I design flags, logos, books, and digital apps. I have worked with and consulted for non-profits, social movements and a wide range of arts organizations.
The Hamsa Flag Project is a series of performances and workshops that revolve around a nationless flag.
The Hamsa Flag is designed to open up a conversation about the future of Israel/Palestine, hybrid identity, Sephardi/Mizrahi history, post-nationalism, binationalism, borderless culture, and intersectional movements & alternate socio-historical imaginaries.
You can read more about the project's journey in this essay published in Protocols in January 2018.
The colors of the flag, turquoise and copper, signify activation. In some craft traditions, the turquoise stone is used as eye at the center of the palm. In the case of this flag, the turquoise eye has been abstracted into the background, into an ocean of turquoise behind the open palm. The rays that emanate from the palm are copper, the element (Cu) from which the compound Turquoise is created via the process of oxidation in water.
Thus the flag’s image reveals an elemental, latent source resting on the backdrop of an activated Turquoise expanse. The hamsa in this formation is designed to represent a vast, shifting, hybrid community of many tribes–and beyond the very notion of tribe–of many nations– and beyond the very notion of nation–emerging from a common elemental source.
The hamsa is an apotropaic symbol: a symbol that attracts the viewer's eye while turning it away (from the Greek: apo, away, tropos, turn). The hamsa is usually used, or worn, as a protective ward. By placing the hamsa on a flag, the object intends to serve as a collective ward against negativity of all kinds.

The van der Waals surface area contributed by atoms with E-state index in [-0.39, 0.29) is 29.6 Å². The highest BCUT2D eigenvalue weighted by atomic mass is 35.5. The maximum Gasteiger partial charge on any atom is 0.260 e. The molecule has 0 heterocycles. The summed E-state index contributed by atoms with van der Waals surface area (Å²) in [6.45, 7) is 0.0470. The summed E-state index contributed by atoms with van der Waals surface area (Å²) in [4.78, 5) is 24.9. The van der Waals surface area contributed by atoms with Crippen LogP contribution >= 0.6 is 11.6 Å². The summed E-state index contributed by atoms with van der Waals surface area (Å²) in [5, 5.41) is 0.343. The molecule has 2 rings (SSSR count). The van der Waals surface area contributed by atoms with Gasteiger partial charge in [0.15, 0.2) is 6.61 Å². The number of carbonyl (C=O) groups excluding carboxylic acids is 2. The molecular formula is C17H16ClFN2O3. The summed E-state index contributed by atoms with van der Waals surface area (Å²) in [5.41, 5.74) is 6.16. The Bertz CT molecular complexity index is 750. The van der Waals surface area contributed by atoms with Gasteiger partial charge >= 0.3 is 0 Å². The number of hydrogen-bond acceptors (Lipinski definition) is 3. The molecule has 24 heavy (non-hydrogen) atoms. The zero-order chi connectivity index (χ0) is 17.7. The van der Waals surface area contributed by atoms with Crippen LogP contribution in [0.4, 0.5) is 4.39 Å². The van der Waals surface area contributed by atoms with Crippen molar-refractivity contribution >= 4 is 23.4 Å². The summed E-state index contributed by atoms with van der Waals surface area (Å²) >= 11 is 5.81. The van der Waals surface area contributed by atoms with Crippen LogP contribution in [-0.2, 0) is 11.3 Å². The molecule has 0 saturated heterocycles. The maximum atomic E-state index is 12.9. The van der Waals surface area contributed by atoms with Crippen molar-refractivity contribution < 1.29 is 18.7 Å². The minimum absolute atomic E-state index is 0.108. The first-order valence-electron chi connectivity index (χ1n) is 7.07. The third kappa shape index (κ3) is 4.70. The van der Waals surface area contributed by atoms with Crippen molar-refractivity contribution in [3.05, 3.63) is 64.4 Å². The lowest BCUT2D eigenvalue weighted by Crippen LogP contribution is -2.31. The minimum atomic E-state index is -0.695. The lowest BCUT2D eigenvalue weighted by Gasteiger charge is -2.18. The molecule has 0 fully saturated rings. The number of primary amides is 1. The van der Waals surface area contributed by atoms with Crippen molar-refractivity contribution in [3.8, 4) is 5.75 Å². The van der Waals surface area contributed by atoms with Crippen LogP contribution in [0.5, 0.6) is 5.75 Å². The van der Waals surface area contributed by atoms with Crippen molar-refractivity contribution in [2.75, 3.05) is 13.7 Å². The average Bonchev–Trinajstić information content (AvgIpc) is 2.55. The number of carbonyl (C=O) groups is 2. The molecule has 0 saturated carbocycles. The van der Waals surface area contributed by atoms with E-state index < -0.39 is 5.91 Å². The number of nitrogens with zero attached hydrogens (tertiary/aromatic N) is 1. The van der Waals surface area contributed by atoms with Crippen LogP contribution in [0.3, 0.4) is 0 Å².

For inquiries into custom printing and designing versions of the Hamsa Flag email firstname.lastname@example.org.
Virtual Strike 1.o
A theoretical collective boycott tool designed to deal with surveillance. Your data would only be scrubbed once a large enough amount of people (a critical mass) also sign on. Once it hits that point, there is an automatic collective withdrawal of support, so the tool has more of an impact. Illustrations and design by Madeleine Richter.
An algorithm and bot generates all possible combinations of prefixes and nouns, and can place the "new words" randomly in a range of texts of different genres and forms, using the Natural Language processing and the Markov chain algorithm. We are using two sets of nouns: the first is "all nouns," which consists of 55,191 words, and the second is a smaller set that we are calling "common nouns," which consists of 1525 words. By using 168 prefixes, the algorithm produces over 9 million "new words," not counting redundancies.
Designed this Haggadah cover for @jfrejnyc‘s Mizrahi | Sephardi Seder. The background is an archival photo of a 1971 Mizrahi Black Panther party rally. The word Haggadah is in Bukharian, Ladino, Arabic (Judeo-Arabic), Hebrew, Farsi, Georgian and English. 🤲🏼🏳️🌳 + the four questions of the Seder, the fourth of which: “as a Sephardi or Mizrahi Jew, with your history, what do you see as your role in fighting for the liberation of all people?”
Logo for Waxwing, an educational lab; an animated logo for Kaf Collective, an independent press; and the initial concept (final design by Lucy Andersen) for the logo for Nishmah, a documentary filmmaking studio.